J.R. Salzman is a world champion log roller and an Iraq War Veteran. ESPN has called him “among the preeminent outdoors athletes” of the last decade.

Salzman grew up in Hayward, Wisconsin. His sister Tina Bosworth is the top womens logroller having won 10 world titles, more than any other woman.

Salzman was a competitor in log rolling and boom running, a sprint on floating logs, in all six seasons of ESPN’s Great Outdoor Games, winning 14 medals (more than any other player). In 2005 he was awarded an ESPY Award for Best Outdoor Sports Athlete.

Between 1998 and 2010, he won eight world titles at the Lumberjack World Championships in Hayward, WI.

Salzman used his log rolling skills as a stuntman for Eugen Levy in the film Cheaper by the Dozen 2.

Emotionally affected by the September 11, 2001 attacks, Salzman chose to join the Minnesota National Guard, enlisting shortly after the two-year anniversary. He was able to compete in the Great Outdoors Games twice more before his unit was activated as part of the 34th Infantry Division in the fall of 2005. In the spring of 2006, he was deployed to Iraq.

In Iraq, Salzman was primarily assigned to patrols and convoy escort teams (CETs). On December 19, 2006, while scouting for improvised explosive devices (IEDs) in the lead Humvee of a fuel convoy traveling through Baghdad, his vehicle was struck by an Explosively Formed Penetrator (EFP). His right arm was severed below the elbow and his left hand was pulverized by the blast. He also suffered a traumatic brain injury. As he is allergic to morphine, he was transported to a field hospital before any anesthetic was given. The first thing he said to the medic, indicating that his legs were uninjured, was “Its all good, I still have my legs, so I can still log roll.”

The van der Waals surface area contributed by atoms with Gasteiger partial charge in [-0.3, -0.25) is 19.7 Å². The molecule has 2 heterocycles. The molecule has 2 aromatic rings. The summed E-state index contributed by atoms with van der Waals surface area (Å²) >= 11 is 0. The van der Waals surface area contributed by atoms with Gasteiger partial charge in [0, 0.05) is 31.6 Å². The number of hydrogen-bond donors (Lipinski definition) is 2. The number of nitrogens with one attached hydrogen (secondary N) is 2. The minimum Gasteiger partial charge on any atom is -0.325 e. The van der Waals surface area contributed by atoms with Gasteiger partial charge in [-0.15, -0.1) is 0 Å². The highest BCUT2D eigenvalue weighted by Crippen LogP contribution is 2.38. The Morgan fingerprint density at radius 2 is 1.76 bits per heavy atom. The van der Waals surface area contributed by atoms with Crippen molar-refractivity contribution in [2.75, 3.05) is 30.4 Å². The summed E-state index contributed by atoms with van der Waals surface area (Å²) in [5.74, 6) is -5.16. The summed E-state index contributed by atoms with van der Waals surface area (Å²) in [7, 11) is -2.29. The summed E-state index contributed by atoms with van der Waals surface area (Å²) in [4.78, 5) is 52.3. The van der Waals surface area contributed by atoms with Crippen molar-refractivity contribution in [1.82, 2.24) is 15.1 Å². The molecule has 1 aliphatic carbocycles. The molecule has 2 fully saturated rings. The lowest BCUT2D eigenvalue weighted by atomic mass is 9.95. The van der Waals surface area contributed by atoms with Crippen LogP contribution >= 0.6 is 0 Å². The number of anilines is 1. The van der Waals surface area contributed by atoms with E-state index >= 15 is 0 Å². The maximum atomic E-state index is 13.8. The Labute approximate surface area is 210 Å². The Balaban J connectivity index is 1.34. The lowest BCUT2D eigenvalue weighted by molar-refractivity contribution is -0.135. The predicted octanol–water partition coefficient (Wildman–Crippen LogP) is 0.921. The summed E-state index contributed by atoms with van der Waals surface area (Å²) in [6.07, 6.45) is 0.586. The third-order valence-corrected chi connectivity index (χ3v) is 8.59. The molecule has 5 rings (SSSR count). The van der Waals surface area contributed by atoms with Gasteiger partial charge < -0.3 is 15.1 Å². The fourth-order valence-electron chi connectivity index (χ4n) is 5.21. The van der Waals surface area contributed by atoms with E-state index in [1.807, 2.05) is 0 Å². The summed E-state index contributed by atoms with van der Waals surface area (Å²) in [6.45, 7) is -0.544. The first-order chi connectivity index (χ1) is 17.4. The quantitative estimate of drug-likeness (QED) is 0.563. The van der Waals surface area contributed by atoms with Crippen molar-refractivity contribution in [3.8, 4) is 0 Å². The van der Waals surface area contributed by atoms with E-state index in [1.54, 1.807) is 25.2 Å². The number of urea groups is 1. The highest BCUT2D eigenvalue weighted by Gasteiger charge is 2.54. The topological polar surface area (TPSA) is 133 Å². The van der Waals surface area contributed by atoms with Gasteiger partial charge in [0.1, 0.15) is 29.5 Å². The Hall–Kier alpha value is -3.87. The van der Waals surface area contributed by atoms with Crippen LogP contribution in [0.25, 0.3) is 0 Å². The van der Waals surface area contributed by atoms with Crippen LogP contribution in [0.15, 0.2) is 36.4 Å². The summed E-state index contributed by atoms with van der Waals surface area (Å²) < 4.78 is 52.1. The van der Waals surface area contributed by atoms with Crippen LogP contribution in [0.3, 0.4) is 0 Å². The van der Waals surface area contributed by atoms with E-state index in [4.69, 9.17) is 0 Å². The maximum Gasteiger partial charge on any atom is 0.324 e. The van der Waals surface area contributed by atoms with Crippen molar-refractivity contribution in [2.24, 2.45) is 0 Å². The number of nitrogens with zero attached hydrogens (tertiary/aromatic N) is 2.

He recovered at Walter Reed Army Medical Center in Washington, D.C. staying in a nearby Fisher House, learning to use a prosthetic arm and recover physically and mentally. He spent significant time with Project Healing Waters relearning how to fly fish and tie flies. His brain injury causes him short-term memory loss and difficulty concentrating, and he is considered 100 percent disabled by the VA.

Nevertheless, after being discharged from the hospital in 2007, he returned to log rolling competition professionally in 2008. Salzman regained the log rolling world titles in 2009 & 2010. 2010 proved especially difficult as Salzman competed with the advanced effects of Lyme Disease.


Salzman has been blogging and writing for over 10 years, and currently works as freelance journalist focusing on military, law enforcement, right leaning politics, firearms, and forestry topics.

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